Meanwhile, British security agencies have struggled with the country's courts over how to deal with Islamic militants and Al Qaeda sympathizers who have taken up residence there. The U.S. Treasury Department named Abu Qatada as an alleged terrorist financier. His U.S. assets were frozen immediately following the 9/11 attacks, an indication at the time that American authorities believed he was a guru to pro-bin Laden extremists in Europe. Officials in the U.S. and the U.K. subsequently alleged that Qatada had served as a spiritual guide to Zacarias Moussaoui, the convicted associate of the 9/11 hijacking team, and Richard Reid, who tried to blow up a transatlantic airliner in late 2001 using a bomb planted in his shoe.
In the months after 9/11, the British government, then led by Prime Minister Tony Blair, passed tough new antiterrorism laws designed to empower authorities to take alleged troublemakers like Abu Qatada off the streets, even if there was insufficient evidence to charge and convict them for any specific crime. When authorities initially went to arrest Abu Qatada under the new laws in late 2001, however, he disappeared. He was found nearly a year later hiding out at an apartment not far from the central London headquarters of both M.I.5, Britain's counterintelligence service, and M.I.6, the legendary U.K. foreign spy agency.
Abu Qatada was arrested and offered the choice of either returning voluntarily to Jordan or remaining in detention in the U.K. without trial. He chose to stay in Britain. During his imprisonment, some British and American officials believed he still managed to pass messages to extremists that may have triggered terrorist plots, though no charges were ever brought. After the U.K. courts invalidated one version of the post-9/11 detention law, Abu Qatada was temporarily released from prison, only to be locked up again after a new version of the law was passed. With the latest court decision blocking moves to forcibly deport him to Jordan, Abu Qatada remains in legal limbo.
A summary of British intelligence reporting on Abu Qatada is included in the now-invalidated government ruling that authorized the cleric's deportation to Jordan. Among other things, the dossier alleges that Abu Qatada had "long established connections with Osama bin Laden and Al Qaeda," and that he declared in a sermon three days after 9/11 that the attacks were part of a wider battle between Islam and Christianity and were a response to America's unjust policies. The dossier says that since 1995, Abu Qatada had encouraged terrorism outside the U.K. by groups such as the Armed Islamic Group (GIA), North Africa's GSPC and Egyptian Islamic Jihad (all of which eventually became associated to some degree with Al Qaeda). The dossier says numerous videos featuring Abu Qatada were found in the Hamburg, Germany, apartment of lead 9/11 hijacker Muhammad Atta; the papers also claim that Abu Qatada was friendly with Al Qaeda deputy leader Ayman al-Zawahiri. Though Abu Qatada "is not formally a member of Al Qaeda," the report says, quoting M.I.5, "their interests overlap to a high degree."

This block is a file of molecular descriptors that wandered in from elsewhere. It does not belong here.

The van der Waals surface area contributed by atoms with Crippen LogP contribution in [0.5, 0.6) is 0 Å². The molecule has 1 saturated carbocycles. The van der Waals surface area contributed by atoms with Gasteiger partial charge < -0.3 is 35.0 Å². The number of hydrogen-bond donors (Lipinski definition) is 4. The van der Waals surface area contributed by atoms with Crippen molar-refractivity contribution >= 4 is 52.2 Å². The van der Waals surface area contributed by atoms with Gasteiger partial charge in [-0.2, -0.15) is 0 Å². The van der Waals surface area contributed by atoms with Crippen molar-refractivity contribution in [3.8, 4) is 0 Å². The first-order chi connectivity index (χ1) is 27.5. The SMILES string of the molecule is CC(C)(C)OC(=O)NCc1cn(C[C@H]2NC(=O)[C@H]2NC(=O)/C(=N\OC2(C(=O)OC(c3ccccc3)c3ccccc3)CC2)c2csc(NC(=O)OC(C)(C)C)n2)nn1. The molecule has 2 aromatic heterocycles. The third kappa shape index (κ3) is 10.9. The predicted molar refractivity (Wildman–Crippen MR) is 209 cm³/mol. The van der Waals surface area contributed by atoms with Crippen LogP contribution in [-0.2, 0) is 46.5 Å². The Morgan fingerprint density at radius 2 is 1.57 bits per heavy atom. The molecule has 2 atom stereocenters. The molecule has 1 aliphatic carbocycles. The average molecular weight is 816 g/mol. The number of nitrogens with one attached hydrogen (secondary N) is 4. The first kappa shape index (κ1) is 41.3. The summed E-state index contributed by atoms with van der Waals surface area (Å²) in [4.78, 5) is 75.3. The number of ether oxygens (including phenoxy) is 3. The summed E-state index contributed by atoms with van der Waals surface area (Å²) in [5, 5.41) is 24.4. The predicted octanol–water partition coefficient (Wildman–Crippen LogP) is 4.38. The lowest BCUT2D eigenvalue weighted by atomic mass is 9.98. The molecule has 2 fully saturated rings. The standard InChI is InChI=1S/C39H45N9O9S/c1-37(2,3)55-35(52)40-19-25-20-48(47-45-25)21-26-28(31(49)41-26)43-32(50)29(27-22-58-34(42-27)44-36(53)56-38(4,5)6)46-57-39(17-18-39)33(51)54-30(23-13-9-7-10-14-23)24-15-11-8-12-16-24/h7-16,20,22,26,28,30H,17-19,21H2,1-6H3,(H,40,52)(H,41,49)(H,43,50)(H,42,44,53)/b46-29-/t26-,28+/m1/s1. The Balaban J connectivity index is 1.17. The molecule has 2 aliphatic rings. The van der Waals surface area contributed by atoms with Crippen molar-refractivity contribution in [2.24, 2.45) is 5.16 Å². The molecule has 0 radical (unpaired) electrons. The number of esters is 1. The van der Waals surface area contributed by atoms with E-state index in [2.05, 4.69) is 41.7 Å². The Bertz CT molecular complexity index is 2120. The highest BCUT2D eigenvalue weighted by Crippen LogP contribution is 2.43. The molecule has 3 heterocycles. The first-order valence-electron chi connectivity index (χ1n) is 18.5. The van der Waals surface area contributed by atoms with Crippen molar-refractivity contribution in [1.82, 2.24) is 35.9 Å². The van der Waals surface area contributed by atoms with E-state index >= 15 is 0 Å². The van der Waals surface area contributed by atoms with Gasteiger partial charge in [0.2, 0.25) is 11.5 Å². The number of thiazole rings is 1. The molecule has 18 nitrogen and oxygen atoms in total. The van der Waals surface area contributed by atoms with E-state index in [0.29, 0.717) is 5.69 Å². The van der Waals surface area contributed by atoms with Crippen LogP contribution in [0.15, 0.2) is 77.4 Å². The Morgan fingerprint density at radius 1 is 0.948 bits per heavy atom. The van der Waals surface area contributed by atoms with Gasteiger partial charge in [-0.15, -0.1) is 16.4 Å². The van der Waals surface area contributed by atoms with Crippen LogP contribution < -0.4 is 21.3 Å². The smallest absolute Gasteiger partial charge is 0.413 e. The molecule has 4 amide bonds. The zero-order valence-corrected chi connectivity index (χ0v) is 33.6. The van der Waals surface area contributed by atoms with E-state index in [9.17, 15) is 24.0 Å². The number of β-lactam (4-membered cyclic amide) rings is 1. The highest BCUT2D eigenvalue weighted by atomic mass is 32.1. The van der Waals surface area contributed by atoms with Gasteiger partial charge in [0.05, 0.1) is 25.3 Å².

The British government dossier includes an intriguing acknowledgement that in 1996-97, Abu Qatada was interviewed on three occasions by M.I.5 officers. The dossier says that Abu Qatada agreed to use his influence to "minimize the risk of a violent response" in the event that authorities went ahead with the deportation and extradition of a U.K.-based leader of the GIA. After Abu Qatada went underground when authorities came to get him in late 2001, some media reports alleged that he was a British intelligence informant and that M.I.5 or M.I.6 had somehow stashed him away. British officials repeatedly denied these charges, and the official U.K. government dossier says that even though Abu Qatada did talk to M.I.5 some 10 years ago, he never provided any information "enabling attacks to be prevented, warned his congregation to be wary of M.I.5's approaches, and provided them with physical descriptions and names of M.I.5 officers approaching Muslims."